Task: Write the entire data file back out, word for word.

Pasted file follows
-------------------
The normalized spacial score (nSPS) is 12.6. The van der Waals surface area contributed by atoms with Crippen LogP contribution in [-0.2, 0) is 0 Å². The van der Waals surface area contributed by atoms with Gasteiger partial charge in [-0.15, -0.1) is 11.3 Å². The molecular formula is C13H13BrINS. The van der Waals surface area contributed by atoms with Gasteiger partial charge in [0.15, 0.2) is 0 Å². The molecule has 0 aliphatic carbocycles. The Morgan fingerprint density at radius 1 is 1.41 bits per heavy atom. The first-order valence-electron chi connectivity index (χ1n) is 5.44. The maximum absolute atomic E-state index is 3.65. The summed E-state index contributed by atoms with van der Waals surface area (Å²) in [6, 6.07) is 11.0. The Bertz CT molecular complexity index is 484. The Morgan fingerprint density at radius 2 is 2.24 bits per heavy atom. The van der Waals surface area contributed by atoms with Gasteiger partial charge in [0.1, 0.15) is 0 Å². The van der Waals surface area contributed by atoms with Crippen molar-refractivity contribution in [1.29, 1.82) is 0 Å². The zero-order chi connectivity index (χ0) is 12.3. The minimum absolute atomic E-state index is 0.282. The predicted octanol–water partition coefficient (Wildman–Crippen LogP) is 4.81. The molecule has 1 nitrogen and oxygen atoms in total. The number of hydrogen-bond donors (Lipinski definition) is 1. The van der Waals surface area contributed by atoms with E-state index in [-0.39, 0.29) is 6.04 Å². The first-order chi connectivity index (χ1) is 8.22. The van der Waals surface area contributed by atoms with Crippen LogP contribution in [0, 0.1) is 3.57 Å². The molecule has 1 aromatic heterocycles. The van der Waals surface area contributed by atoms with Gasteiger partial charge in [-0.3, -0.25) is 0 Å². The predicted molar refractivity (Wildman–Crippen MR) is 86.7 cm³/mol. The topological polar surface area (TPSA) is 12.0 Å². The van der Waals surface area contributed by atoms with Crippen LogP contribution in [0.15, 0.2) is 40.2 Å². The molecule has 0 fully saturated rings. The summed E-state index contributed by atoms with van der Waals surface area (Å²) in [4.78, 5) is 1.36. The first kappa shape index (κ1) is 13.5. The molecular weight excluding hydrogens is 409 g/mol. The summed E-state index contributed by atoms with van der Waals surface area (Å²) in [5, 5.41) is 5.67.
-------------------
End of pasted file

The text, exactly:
The normalized spacial score (nSPS) is 12.6. The van der Waals surface area contributed by atoms with Crippen LogP contribution in [-0.2, 0) is 0 Å². The van der Waals surface area contributed by atoms with Gasteiger partial charge in [-0.15, -0.1) is 11.3 Å². The molecular formula is C13H13BrINS. The van der Waals surface area contributed by atoms with Gasteiger partial charge in [0.15, 0.2) is 0 Å². The molecule has 0 aliphatic carbocycles. The Morgan fingerprint density at radius 1 is 1.41 bits per heavy atom. The first-order valence-electron chi connectivity index (χ1n) is 5.44. The maximum absolute atomic E-state index is 3.65. The summed E-state index contributed by atoms with van der Waals surface area (Å²) in [6, 6.07) is 11.0. The Bertz CT molecular complexity index is 484. The Morgan fingerprint density at radius 2 is 2.24 bits per heavy atom. The van der Waals surface area contributed by atoms with Gasteiger partial charge in [0.1, 0.15) is 0 Å². The van der Waals surface area contributed by atoms with Crippen molar-refractivity contribution in [1.29, 1.82) is 0 Å². The zero-order chi connectivity index (χ0) is 12.3. The minimum absolute atomic E-state index is 0.282. The predicted octanol–water partition coefficient (Wildman–Crippen LogP) is 4.81. The molecule has 1 nitrogen and oxygen atoms in total. The number of hydrogen-bond donors (Lipinski definition) is 1. The van der Waals surface area contributed by atoms with E-state index in [-0.39, 0.29) is 6.04 Å². The first-order chi connectivity index (χ1) is 8.22. The van der Waals surface area contributed by atoms with Crippen LogP contribution in [0, 0.1) is 3.57 Å². The molecule has 1 aromatic heterocycles. The van der Waals surface area contributed by atoms with Gasteiger partial charge in [-0.3, -0.25) is 0 Å². The predicted molar refractivity (Wildman–Crippen MR) is 86.7 cm³/mol. The topological polar surface area (TPSA) is 12.0 Å². The van der Waals surface area contributed by atoms with Crippen LogP contribution in [0.15, 0.2) is 40.2 Å². The molecule has 0 fully saturated rings. The summed E-state index contributed by atoms with van der Waals surface area (Å²) in [4.78, 5) is 1.36. The first kappa shape index (κ1) is 13.5. The molecular weight excluding hydrogens is 409 g/mol. The summed E-state index contributed by atoms with van der Waals surface area (Å²) in [5, 5.41) is 5.67.